First Language Acquisition
Undergraduate: Level 6
Sunday 17 January 2021
Friday 26 March 2021
27 May 2020
Requisites for this module
LG115 or LG111 or LG116 or LG212 or LG215
This module looks at how typically developing children learn to perceive and produce words, and combine words together to form sentences. This module will address influential models of first language acquisition and discuss the respective role of children's input, children's general cognitive abilities and children's innate predispositions for language acquisition. Based on this overview, we will analyse real samples of preschool children's speech. The focus will be on monolingual children acquiring English word and sentence structure but there may be reference to acquisition in other languages where relevant.
This course aims to:
1. Provide students with an introduction to contemporary issues in the study of the acquisition of word and sentence structure, including phonotactics, word order, complex sentences, and questions
2. Question and challenge major theories of language acquisition
3. Demonstrate the importance of research in language acquisition to larger questions of human abilities and development
4. Promote the acquisition of ‘transferable skills’ (e.g., data literacy, computational skills, analytical reasoning, etc.), which will be useful both inside and outside of academic contexts.
On completion of the module, students will be able to:
1. understand the predictable ways in which phonology and syntax are acquired in normally developing, monolingual children
2. describe commonly used empirical methods in language acquisition research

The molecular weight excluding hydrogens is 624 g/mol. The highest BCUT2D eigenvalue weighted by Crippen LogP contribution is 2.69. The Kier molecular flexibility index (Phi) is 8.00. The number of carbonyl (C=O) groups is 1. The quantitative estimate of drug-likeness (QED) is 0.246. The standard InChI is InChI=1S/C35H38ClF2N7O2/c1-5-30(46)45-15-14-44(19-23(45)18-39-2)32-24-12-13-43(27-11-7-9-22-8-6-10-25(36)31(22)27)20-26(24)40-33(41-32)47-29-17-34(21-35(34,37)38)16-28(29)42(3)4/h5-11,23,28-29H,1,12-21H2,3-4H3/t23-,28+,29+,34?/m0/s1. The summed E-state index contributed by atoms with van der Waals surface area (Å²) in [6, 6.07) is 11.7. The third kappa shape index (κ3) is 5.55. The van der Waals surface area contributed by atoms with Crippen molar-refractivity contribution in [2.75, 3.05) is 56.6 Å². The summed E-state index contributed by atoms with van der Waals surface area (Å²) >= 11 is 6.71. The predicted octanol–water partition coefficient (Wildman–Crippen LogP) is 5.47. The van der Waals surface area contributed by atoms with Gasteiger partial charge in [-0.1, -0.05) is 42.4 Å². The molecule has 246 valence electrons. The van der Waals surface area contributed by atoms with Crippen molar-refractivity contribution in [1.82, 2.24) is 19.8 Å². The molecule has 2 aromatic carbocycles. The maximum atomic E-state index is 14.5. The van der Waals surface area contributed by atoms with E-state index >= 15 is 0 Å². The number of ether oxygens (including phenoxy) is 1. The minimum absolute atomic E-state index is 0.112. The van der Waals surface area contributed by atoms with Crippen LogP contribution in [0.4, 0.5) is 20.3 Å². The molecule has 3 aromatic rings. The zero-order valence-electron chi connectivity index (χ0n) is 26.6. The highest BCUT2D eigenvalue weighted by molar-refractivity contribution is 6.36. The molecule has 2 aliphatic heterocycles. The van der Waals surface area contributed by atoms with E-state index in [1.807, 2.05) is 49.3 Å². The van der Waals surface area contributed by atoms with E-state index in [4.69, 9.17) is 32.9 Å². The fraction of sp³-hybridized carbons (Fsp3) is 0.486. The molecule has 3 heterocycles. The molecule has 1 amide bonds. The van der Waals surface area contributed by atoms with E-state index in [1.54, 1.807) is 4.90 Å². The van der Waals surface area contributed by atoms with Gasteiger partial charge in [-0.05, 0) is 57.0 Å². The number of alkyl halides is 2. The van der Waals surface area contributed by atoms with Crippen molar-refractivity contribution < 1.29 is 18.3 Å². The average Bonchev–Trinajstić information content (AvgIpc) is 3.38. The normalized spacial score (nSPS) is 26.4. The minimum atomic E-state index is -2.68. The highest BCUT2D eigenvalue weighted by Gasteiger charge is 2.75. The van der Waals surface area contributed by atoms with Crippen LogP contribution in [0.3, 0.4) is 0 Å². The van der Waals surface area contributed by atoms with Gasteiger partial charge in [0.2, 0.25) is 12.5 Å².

3. discuss the core assumptions of theoretical models of language acquisition
4. describe and analyse aspects of the word and sentence production in preschool children’s speech, using data available in the CHILDES database
5. critically evaluate the strengths and weaknesses of research into preschool children's acquisition of their first language
No additional information available.
This course consists of 10 weekly 2-hour lectures. Students are expected to attend regularly, and to actively contribute to class discussions. Reading will be expected in advance of lectures.
- O'Grady, William D. (1997) Syntactic Development, Chicago: University of Chicago.
- Johnson, Wyn; Reimers, Paula Mami. (2010) Patterns in Child Phonology, Edinburgh: Edinburgh University Press.
The above list is indicative of the essential reading for the course. The library makes provision for all reading list items, with digital provision where possible, and these resources are shared between students. Further reading can be obtained from this module's reading list.
Assessment items, weightings and deadlines
|Coursework / exam
||Data analysis assignments (5 total)
Exam format definitions
- Remote, open book: Your exam will take place remotely via an online learning platform. You may refer to any physical or electronic materials during the exam.
- In-person, open book: Your exam will take place on campus under invigilation. You may refer to any physical materials such as paper study notes or a textbook during the exam. Electronic devices may not be used in the exam.
- In-person, open book (restricted): The exam will take place on campus under invigilation. You may refer only to specific physical materials such as a named textbook during the exam. Permitted materials will be specified by your department. Electronic devices may not be used in the exam.
- In-person, closed book: The exam will take place on campus under invigilation. You may not refer to any physical materials or electronic devices during the exam. There may be times when a paper dictionary,
for example, may be permitted in an otherwise closed book exam. Any exceptions will be specified by your department.
Your department will provide further guidance before your exams.
Module supervisor and teaching staff
Dr Laurel Lawyer, email: firstname.lastname@example.org.
Dr. Laurel Lawyer
Dr Laurel Lawyer, office: 4.340, telephone: 01206 872087, email: email@example.com
Dr Lynne Julie Cahill
University of Sussex
Available via Moodle
Of 977 hours, 0 (0%) hours available to students:
977 hours not recorded due to service coverage or fault;
0 hours not recorded due to opt-out by lecturer(s).
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